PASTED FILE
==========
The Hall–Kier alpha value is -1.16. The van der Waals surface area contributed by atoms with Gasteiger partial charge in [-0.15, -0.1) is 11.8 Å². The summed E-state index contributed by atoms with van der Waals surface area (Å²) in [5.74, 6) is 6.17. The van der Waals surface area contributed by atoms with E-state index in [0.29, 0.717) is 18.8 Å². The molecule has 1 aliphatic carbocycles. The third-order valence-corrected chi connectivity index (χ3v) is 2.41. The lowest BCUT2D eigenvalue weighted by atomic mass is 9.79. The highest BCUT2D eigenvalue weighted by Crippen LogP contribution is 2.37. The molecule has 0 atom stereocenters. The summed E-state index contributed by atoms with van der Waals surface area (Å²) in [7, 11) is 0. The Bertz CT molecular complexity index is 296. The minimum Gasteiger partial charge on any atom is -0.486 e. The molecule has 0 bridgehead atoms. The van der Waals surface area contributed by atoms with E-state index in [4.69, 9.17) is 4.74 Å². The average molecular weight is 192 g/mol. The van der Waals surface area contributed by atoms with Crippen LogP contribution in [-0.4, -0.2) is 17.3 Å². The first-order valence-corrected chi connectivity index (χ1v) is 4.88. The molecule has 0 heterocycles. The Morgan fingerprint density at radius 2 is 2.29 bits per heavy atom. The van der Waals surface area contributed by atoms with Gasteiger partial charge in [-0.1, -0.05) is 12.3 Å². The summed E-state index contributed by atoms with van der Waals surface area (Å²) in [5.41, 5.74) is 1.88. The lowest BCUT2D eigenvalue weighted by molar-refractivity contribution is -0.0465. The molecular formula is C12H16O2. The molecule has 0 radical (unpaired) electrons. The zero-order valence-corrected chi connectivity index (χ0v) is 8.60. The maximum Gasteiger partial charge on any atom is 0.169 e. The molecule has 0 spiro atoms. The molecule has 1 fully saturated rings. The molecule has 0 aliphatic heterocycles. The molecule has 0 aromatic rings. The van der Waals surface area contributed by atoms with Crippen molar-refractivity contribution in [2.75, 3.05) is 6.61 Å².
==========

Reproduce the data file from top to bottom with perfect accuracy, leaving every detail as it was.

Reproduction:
The Hall–Kier alpha value is -1.16. The van der Waals surface area contributed by atoms with Gasteiger partial charge in [-0.15, -0.1) is 11.8 Å². The summed E-state index contributed by atoms with van der Waals surface area (Å²) in [5.74, 6) is 6.17. The van der Waals surface area contributed by atoms with E-state index in [0.29, 0.717) is 18.8 Å². The molecule has 1 aliphatic carbocycles. The third-order valence-corrected chi connectivity index (χ3v) is 2.41. The lowest BCUT2D eigenvalue weighted by atomic mass is 9.79. The highest BCUT2D eigenvalue weighted by Crippen LogP contribution is 2.37. The molecule has 0 atom stereocenters. The summed E-state index contributed by atoms with van der Waals surface area (Å²) in [7, 11) is 0. The Bertz CT molecular complexity index is 296. The minimum Gasteiger partial charge on any atom is -0.486 e. The molecule has 0 bridgehead atoms. The van der Waals surface area contributed by atoms with E-state index in [4.69, 9.17) is 4.74 Å². The average molecular weight is 192 g/mol. The van der Waals surface area contributed by atoms with Crippen LogP contribution in [-0.4, -0.2) is 17.3 Å². The first-order valence-corrected chi connectivity index (χ1v) is 4.88. The molecule has 0 heterocycles. The Morgan fingerprint density at radius 2 is 2.29 bits per heavy atom. The van der Waals surface area contributed by atoms with Gasteiger partial charge in [-0.1, -0.05) is 12.3 Å². The summed E-state index contributed by atoms with van der Waals surface area (Å²) in [5.41, 5.74) is 1.88. The lowest BCUT2D eigenvalue weighted by molar-refractivity contribution is -0.0465. The molecular formula is C12H16O2. The molecule has 0 radical (unpaired) electrons. The zero-order valence-corrected chi connectivity index (χ0v) is 8.60. The maximum Gasteiger partial charge on any atom is 0.169 e. The molecule has 0 spiro atoms. The molecule has 1 fully saturated rings. The molecule has 0 aliphatic heterocycles. The molecule has 0 aromatic rings. The van der Waals surface area contributed by atoms with Crippen molar-refractivity contribution in [2.75, 3.05) is 6.61 Å².